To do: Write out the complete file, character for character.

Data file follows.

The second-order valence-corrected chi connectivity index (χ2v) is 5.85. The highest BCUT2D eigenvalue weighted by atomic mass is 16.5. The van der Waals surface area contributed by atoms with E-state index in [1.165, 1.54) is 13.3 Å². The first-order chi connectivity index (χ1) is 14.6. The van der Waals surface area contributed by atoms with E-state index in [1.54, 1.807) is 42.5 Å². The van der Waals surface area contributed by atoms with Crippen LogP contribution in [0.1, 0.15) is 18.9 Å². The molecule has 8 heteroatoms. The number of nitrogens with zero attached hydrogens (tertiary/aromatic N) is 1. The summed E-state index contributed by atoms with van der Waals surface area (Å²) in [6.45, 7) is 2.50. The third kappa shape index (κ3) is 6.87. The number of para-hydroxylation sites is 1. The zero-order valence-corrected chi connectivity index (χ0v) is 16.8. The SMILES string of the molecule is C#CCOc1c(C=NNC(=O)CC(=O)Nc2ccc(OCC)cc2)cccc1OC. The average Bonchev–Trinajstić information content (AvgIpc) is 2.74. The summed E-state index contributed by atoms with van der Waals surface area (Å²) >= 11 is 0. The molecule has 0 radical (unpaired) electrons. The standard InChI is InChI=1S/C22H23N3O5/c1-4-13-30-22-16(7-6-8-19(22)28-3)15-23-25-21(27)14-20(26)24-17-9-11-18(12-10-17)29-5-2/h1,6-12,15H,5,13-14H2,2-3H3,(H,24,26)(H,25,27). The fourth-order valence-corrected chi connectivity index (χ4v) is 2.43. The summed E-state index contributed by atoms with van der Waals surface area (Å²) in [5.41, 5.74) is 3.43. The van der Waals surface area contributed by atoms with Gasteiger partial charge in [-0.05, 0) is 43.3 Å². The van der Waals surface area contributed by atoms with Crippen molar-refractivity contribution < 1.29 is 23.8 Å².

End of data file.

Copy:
The second-order valence-corrected chi connectivity index (χ2v) is 5.85. The highest BCUT2D eigenvalue weighted by atomic mass is 16.5. The van der Waals surface area contributed by atoms with E-state index in [1.165, 1.54) is 13.3 Å². The first-order chi connectivity index (χ1) is 14.6. The van der Waals surface area contributed by atoms with E-state index in [1.54, 1.807) is 42.5 Å². The van der Waals surface area contributed by atoms with Crippen LogP contribution in [0.1, 0.15) is 18.9 Å². The molecule has 8 heteroatoms. The number of nitrogens with zero attached hydrogens (tertiary/aromatic N) is 1. The summed E-state index contributed by atoms with van der Waals surface area (Å²) in [6.45, 7) is 2.50. The third kappa shape index (κ3) is 6.87. The number of para-hydroxylation sites is 1. The zero-order valence-corrected chi connectivity index (χ0v) is 16.8. The SMILES string of the molecule is C#CCOc1c(C=NNC(=O)CC(=O)Nc2ccc(OCC)cc2)cccc1OC. The average Bonchev–Trinajstić information content (AvgIpc) is 2.74. The summed E-state index contributed by atoms with van der Waals surface area (Å²) >= 11 is 0. The molecule has 0 radical (unpaired) electrons. The standard InChI is InChI=1S/C22H23N3O5/c1-4-13-30-22-16(7-6-8-19(22)28-3)15-23-25-21(27)14-20(26)24-17-9-11-18(12-10-17)29-5-2/h1,6-12,15H,5,13-14H2,2-3H3,(H,24,26)(H,25,27). The fourth-order valence-corrected chi connectivity index (χ4v) is 2.43. The summed E-state index contributed by atoms with van der Waals surface area (Å²) in [5.41, 5.74) is 3.43. The van der Waals surface area contributed by atoms with Gasteiger partial charge in [-0.05, 0) is 43.3 Å². The van der Waals surface area contributed by atoms with Crippen molar-refractivity contribution < 1.29 is 23.8 Å².